Governments may no longer have unfettered freedom to splurge on “India Shining” and “Bharat Nirman”-style promotional campaigns and instead have to adhere to new rules aimed at curbing political mileage from official programmes.
The information and broadcasting ministry has set up a panel of experts to determine what constitutes legitimate official publicity and what could be a campaign towards political mileage. Its hands have been forced by an April 23 Supreme Court order to set up a committee that could make the rules of the game clearer.
Both the NDA and UPA governments had launched mammoth advertisement campaigns around public policies initiated by them, including welfare programmes, jobs and economy, ahead of polls.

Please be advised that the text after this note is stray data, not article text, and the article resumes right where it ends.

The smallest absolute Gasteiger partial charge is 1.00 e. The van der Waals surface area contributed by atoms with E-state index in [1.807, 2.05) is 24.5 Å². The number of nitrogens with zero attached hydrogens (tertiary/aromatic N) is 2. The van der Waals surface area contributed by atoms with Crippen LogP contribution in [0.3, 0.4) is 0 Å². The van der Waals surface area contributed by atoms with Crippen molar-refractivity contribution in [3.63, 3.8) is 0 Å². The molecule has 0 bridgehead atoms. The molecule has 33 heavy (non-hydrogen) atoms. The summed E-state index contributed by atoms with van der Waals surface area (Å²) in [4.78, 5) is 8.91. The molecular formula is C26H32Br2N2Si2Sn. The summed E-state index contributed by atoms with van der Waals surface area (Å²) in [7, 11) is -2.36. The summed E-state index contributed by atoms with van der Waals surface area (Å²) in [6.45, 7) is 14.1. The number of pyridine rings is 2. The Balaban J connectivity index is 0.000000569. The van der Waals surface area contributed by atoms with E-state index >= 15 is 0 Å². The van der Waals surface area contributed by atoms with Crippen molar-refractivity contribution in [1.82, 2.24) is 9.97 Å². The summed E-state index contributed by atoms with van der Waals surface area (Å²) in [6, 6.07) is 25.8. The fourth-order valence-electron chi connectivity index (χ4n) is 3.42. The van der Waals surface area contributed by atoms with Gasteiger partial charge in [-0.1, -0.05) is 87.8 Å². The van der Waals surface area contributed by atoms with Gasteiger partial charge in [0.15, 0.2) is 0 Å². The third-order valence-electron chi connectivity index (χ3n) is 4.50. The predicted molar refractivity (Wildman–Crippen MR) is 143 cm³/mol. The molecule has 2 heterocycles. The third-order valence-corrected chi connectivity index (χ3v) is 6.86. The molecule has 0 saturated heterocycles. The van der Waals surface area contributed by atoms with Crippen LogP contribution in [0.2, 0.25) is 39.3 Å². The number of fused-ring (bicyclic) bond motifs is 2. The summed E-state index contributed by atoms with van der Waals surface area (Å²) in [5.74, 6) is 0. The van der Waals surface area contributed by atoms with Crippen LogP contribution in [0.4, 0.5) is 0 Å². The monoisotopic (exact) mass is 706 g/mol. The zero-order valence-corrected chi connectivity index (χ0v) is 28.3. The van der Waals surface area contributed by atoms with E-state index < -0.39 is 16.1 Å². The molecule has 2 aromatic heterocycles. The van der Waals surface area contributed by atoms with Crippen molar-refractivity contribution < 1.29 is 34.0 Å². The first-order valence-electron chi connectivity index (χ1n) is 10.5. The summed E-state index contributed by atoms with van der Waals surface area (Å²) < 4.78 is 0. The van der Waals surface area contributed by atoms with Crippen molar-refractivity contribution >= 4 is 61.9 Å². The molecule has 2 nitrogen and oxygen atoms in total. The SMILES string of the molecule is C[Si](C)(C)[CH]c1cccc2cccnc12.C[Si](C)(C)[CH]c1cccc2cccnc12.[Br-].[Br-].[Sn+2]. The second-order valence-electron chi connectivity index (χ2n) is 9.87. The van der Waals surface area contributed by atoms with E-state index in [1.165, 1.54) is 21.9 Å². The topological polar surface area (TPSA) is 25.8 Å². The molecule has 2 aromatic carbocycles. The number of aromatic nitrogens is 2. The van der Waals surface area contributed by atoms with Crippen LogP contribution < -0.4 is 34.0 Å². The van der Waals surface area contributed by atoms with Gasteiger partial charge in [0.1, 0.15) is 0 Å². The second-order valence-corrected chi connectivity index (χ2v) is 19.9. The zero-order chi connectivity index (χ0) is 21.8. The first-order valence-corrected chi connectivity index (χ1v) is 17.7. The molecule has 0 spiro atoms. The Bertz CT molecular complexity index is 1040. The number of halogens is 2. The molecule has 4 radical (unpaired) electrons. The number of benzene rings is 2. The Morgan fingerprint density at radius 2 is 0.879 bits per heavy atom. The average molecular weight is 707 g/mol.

The court’s order came after a petition by the non-profit Common Cause, which objected to the BJP-led NDA government’s India Shining campaign in 2004, an election year. It said such a media blitz led to “unwarranted expenditure” and disturb the level playing field.
The court had said there was a need to “distinguish between advertisements that are part of government messaging” and those that are “politically motivated” to “patronise media organisations”.
In the run-up to the 2014 polls, the UPA government had unveiled a staggered television and print campaign, showcasing its achievements.
In 2004, the BJP-led NDA government’s `150 crore-plus India Shining campaign had become a catchphrase for an emerging economy but a disconnect ensured the alliance lost power that year.
The committee, comprising Prof Madhav Menon, Ranjit Kumar, former secretary-general Lok Sabha and TK Vishwanathan, a former bureaucrat, are seeking views of political parties as the first step.